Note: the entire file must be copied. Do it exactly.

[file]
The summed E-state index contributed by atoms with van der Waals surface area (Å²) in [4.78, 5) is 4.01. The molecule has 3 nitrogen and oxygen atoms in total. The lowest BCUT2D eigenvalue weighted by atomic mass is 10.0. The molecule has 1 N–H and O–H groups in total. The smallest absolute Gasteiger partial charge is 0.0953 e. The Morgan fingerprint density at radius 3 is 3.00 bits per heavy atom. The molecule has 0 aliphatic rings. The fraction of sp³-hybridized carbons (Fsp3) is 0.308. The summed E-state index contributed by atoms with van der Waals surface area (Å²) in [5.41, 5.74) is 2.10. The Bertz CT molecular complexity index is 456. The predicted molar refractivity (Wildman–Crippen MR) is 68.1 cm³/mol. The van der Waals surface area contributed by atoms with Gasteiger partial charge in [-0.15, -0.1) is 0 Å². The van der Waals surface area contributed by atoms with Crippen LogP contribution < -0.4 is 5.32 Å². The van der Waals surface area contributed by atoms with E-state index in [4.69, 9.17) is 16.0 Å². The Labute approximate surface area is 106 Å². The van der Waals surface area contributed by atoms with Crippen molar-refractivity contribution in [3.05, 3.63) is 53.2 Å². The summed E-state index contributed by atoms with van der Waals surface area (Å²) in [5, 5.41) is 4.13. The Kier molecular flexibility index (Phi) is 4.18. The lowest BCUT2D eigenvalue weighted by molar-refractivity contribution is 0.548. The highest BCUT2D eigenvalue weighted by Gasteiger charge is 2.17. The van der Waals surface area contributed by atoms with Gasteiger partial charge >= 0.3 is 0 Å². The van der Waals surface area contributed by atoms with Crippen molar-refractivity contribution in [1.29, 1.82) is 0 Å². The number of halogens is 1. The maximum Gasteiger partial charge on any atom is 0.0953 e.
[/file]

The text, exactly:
The summed E-state index contributed by atoms with van der Waals surface area (Å²) in [4.78, 5) is 4.01. The molecule has 3 nitrogen and oxygen atoms in total. The lowest BCUT2D eigenvalue weighted by atomic mass is 10.0. The molecule has 1 N–H and O–H groups in total. The smallest absolute Gasteiger partial charge is 0.0953 e. The Morgan fingerprint density at radius 3 is 3.00 bits per heavy atom. The molecule has 0 aliphatic rings. The fraction of sp³-hybridized carbons (Fsp3) is 0.308. The summed E-state index contributed by atoms with van der Waals surface area (Å²) in [5.41, 5.74) is 2.10. The Bertz CT molecular complexity index is 456. The predicted molar refractivity (Wildman–Crippen MR) is 68.1 cm³/mol. The van der Waals surface area contributed by atoms with Gasteiger partial charge in [-0.15, -0.1) is 0 Å². The van der Waals surface area contributed by atoms with Crippen LogP contribution < -0.4 is 5.32 Å². The van der Waals surface area contributed by atoms with E-state index in [4.69, 9.17) is 16.0 Å². The Labute approximate surface area is 106 Å². The van der Waals surface area contributed by atoms with Crippen molar-refractivity contribution in [3.05, 3.63) is 53.2 Å². The summed E-state index contributed by atoms with van der Waals surface area (Å²) in [5, 5.41) is 4.13. The Kier molecular flexibility index (Phi) is 4.18. The lowest BCUT2D eigenvalue weighted by molar-refractivity contribution is 0.548. The highest BCUT2D eigenvalue weighted by Gasteiger charge is 2.17. The van der Waals surface area contributed by atoms with Gasteiger partial charge >= 0.3 is 0 Å². The van der Waals surface area contributed by atoms with Crippen molar-refractivity contribution in [1.29, 1.82) is 0 Å². The number of halogens is 1. The maximum Gasteiger partial charge on any atom is 0.0953 e.